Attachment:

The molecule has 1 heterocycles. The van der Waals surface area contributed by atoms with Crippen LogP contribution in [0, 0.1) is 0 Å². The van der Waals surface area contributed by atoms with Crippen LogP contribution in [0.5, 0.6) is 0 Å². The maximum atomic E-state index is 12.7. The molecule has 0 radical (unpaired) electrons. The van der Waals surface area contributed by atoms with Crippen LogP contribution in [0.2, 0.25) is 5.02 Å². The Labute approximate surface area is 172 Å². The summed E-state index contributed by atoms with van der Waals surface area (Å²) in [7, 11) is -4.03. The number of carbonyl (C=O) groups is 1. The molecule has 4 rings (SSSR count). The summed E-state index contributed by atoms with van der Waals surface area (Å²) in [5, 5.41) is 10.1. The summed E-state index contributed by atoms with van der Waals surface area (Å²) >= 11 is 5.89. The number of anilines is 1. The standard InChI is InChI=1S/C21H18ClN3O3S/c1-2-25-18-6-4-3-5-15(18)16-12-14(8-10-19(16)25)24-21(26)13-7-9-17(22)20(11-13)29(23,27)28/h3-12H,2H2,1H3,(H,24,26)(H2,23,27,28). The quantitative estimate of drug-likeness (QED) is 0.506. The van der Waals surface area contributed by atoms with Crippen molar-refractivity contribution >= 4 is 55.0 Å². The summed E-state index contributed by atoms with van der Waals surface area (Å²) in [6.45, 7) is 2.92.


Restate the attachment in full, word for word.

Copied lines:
The molecule has 1 heterocycles. The van der Waals surface area contributed by atoms with Crippen LogP contribution in [0, 0.1) is 0 Å². The van der Waals surface area contributed by atoms with Crippen LogP contribution in [0.5, 0.6) is 0 Å². The maximum atomic E-state index is 12.7. The molecule has 0 radical (unpaired) electrons. The van der Waals surface area contributed by atoms with Crippen LogP contribution in [0.2, 0.25) is 5.02 Å². The Labute approximate surface area is 172 Å². The summed E-state index contributed by atoms with van der Waals surface area (Å²) in [7, 11) is -4.03. The number of carbonyl (C=O) groups is 1. The molecule has 4 rings (SSSR count). The summed E-state index contributed by atoms with van der Waals surface area (Å²) in [5, 5.41) is 10.1. The summed E-state index contributed by atoms with van der Waals surface area (Å²) >= 11 is 5.89. The number of anilines is 1. The standard InChI is InChI=1S/C21H18ClN3O3S/c1-2-25-18-6-4-3-5-15(18)16-12-14(8-10-19(16)25)24-21(26)13-7-9-17(22)20(11-13)29(23,27)28/h3-12H,2H2,1H3,(H,24,26)(H2,23,27,28). The quantitative estimate of drug-likeness (QED) is 0.506. The van der Waals surface area contributed by atoms with Crippen molar-refractivity contribution >= 4 is 55.0 Å². The summed E-state index contributed by atoms with van der Waals surface area (Å²) in [6.45, 7) is 2.92.